18 September 2023
The decarbonisation potential of anaerobic digestion
Anaerobic digestion is an environmentally friendly and cost-effective way of turning organic waste into clean energy, diverting food and crop waste away from landfills and repurposing it to create biogas and biomethane.
As a great example of circular economy – and a powerful way to reduce greenhouse gas emissions – anaerobic digestion holds real potential to help us accelerate the green energy transition. Yet, only a small part of the UK’s food waste is currently being recycled in this way.
To understand why this is the case and what can be done to improve the status quo, we talked to Christer Stoyell, Managing Director of Severn Trent Green Power.
The size of the challenge
Did you know that if food waste was a country, it would be the third largest contributor of carbon emissions? It’s hard to believe, but the UK produces about , with only 30% of it being classified as inedible parts.
This is not only a waste of valuable resources – it also represents a big environmental problem. When rotting in landfills, food waste – as well as other organic waste, such as crop residue – produces methane that is released into the atmosphere. However, methane is about 80 times more potent than carbon dioxide at trapping heat into the atmosphere, meaning its effects on global warming are far worse.
Luckily, technology has come to the rescue, and modern anaerobic digestion plants are able to break down organic waste and trap the resulting gas to use it for domestic and industrial heating.
This is what water utility Severn Trent is doing with its renewable energy division: Severn Trent Green Power:
“Severn Trent Green Power was set up about ten years ago to allow Severn Trent to self-supply some of its water and wastewater treatment sites with clean energy,” explains Christer. “It was also created to allow Severn Trent to expand horizontally into the technology of anaerobic digestion – which was already used to treat sewage sludge – and enter non-regulated markets by using different feedstocks, such as food and crop waste.”
Thanks to its investment in anaerobic digestion, Severn Trent Green Power is now able to treat food waste from local authorities and commercial customers and repurpose it to create biomethane. This can then be injected into the gas grid, or used for combined heat and power engines.
Working towards an ideal world scenario
Not only does anaerobic digestion divert food waste away from landfills – it prevents harmful emissions from being released into the atmosphere, while providing the local community with clean, reliable fuel.
But how does it work, exactly? Organic waste – such as food waste, crops residue, sewage sludge or manure – is fed into a tank where bacteria break it down in the absence of oxygen, releasing gas. Essentially, the process mimics our bodies’ ability to eat and digest, but the gas that is produced as a result is trapped and put to use.
“In an ideal world there would be no food waste and I would be out of business,” comments Christer. “But the reality is that there will always be food waste. So, we want to make sure that every drop of it will be used to generate renewable energy rather than go to landfill, because it would cost more money to dispose of it that way, and it would be far worse for the environment.”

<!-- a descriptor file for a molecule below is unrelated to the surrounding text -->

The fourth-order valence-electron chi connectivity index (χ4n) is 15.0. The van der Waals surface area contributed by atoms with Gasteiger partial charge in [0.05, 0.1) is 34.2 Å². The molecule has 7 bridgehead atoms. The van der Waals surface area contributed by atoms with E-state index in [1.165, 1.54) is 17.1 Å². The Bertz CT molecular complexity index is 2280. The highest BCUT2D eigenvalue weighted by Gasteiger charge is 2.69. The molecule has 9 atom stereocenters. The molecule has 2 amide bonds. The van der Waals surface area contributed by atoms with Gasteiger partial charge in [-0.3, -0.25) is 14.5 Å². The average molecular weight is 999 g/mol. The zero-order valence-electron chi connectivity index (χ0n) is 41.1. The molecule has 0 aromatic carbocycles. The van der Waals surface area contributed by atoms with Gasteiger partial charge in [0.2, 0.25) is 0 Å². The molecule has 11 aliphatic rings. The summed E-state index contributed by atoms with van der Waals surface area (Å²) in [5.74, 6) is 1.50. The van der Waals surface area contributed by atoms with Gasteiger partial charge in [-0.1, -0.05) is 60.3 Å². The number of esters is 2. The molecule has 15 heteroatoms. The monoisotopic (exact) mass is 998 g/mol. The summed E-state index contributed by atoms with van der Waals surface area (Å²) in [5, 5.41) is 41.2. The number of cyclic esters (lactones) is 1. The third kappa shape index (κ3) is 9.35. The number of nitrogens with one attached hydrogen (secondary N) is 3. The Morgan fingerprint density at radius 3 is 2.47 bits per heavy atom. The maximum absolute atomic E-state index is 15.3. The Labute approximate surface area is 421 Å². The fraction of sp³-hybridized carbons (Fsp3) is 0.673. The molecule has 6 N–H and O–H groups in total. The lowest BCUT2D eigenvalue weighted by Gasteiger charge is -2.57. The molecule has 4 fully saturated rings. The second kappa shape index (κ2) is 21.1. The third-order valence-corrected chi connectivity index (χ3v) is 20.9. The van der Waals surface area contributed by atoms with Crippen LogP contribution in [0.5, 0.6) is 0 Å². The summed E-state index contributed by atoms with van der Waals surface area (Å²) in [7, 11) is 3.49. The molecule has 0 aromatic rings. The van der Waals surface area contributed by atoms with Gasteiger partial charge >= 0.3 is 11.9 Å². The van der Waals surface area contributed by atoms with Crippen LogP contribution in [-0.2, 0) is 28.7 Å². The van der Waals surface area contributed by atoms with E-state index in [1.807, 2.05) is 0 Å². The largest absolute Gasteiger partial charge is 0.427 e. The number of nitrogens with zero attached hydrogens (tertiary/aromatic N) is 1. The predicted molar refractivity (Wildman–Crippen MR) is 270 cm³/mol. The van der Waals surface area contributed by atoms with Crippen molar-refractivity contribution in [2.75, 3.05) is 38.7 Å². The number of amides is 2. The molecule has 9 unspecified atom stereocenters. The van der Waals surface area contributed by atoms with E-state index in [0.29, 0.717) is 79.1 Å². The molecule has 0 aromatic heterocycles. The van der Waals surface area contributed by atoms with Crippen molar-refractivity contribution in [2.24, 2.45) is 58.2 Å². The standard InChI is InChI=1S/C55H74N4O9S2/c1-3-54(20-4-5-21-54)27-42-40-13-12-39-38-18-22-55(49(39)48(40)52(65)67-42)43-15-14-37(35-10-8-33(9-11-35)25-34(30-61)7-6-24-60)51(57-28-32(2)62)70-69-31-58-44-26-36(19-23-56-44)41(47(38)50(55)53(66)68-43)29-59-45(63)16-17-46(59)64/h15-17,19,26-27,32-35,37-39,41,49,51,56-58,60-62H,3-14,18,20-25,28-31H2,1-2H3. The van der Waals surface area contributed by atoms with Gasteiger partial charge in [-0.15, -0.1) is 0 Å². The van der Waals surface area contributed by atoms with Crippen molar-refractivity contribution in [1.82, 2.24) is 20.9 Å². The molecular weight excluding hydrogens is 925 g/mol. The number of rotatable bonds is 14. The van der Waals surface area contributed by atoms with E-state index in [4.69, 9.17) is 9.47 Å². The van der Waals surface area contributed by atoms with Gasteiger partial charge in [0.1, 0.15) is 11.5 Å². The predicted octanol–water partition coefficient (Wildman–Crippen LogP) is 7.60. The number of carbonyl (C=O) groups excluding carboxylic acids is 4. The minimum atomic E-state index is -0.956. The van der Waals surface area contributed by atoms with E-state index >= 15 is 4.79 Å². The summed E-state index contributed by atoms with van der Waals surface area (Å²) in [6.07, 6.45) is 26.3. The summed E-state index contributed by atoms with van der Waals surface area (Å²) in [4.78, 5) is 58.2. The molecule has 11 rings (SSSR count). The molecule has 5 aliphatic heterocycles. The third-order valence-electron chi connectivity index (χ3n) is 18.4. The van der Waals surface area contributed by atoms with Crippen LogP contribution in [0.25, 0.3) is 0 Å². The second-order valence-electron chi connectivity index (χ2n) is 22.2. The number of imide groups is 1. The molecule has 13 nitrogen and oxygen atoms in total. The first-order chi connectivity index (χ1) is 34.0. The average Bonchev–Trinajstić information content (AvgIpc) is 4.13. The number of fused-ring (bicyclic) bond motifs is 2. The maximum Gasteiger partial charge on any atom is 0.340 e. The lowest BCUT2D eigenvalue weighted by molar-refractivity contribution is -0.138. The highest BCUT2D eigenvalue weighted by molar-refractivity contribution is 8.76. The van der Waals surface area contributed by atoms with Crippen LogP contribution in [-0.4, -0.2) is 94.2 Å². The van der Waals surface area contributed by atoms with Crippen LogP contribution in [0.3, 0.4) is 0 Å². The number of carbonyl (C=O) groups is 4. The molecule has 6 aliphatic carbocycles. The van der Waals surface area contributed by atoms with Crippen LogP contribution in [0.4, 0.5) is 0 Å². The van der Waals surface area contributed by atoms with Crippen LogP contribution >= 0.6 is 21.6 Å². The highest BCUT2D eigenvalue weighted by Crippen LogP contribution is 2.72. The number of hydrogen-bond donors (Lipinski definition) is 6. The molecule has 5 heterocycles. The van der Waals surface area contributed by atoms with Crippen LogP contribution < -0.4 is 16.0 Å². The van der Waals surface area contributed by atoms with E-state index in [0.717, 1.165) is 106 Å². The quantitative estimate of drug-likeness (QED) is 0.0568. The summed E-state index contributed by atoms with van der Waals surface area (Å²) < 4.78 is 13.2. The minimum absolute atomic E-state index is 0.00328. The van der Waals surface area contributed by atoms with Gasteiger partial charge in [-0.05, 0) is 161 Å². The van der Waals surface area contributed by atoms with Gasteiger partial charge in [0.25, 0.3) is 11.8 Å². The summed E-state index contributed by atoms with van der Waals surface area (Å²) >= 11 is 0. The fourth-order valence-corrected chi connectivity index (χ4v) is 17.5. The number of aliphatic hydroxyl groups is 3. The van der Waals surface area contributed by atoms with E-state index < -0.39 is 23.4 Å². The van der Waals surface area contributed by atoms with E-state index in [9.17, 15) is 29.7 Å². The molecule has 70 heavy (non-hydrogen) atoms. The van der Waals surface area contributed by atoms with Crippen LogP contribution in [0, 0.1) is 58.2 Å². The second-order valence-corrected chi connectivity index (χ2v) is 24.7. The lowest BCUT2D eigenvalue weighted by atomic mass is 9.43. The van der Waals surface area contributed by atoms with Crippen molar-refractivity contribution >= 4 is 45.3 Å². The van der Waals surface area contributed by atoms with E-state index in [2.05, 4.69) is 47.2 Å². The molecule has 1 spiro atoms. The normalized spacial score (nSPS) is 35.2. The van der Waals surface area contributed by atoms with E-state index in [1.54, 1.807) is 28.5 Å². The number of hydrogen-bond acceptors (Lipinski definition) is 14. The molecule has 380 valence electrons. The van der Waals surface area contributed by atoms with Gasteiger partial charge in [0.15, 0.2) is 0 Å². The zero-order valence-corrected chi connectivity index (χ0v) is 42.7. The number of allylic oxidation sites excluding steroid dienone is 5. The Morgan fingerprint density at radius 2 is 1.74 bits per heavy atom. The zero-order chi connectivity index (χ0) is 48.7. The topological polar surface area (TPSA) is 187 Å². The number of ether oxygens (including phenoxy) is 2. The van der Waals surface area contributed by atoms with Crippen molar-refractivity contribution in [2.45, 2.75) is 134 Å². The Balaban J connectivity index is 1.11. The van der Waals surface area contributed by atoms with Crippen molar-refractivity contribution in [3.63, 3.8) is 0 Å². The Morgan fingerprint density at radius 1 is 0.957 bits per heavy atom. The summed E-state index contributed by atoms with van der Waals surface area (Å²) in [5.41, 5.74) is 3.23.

A look at the future
“Currently, only about 20-25% of our food waste is being repurposed through anaerobic digestion, so there is huge untapped potential,” continues Christer. “As part of the Environment Act, there is legislation in place that, at some point in the future, will mandate all local authorities and businesses to separately collect food waste.
“What is taking a bit longer than all of us had hoped for, is to get clarity on the exact dates of when this is going to take effect. The single biggest thing we can do to try and increase the amount of renewable gas coming from food waste is to have policy clarity from the Government.”
Christer suggests that only legislative clarity on long-term policy will allow local authorities to confidently allocate capital and resources to a separate food waste collection.
He adds that another major hurdle to overcome is the necessity to bring together a high number of utilities and stakeholders to effectively incorporate anaerobic digestion into our decarbonisation plans.
Finally, he suggests that the successful implementation of anaerobic digestion at a national level should start with small, local clusters. This would speed up deployment, and would allow for better chances to build relationships among businesses at all nodes of the value chain.
As we move forward with plans to inject more biomethane into the gas grid, Christer has two main wishes:
“My biggest wish is policy clarity,” he states. “The other big one has to do with connections to the electricity grid. The speed of connecting new renewable assets to the power grid can be a challenge, with lengthy time frames. If we could speed that up, I think it would make a big difference.”
To learn more about the role of anaerobic digestion in the decarbonisation of gas, you can listen to Christer’s Q&A with Victoria Mustard, Xoserve’s Decarbonisation Strategy Lead.
Get in touch
To learn more about how Xoserve supports the decarbonisation of gas, take a look at our decarbonisation knowledge centre.
If you have any feedback, questions or suggestions for our Decarbonisation Team, please email us.
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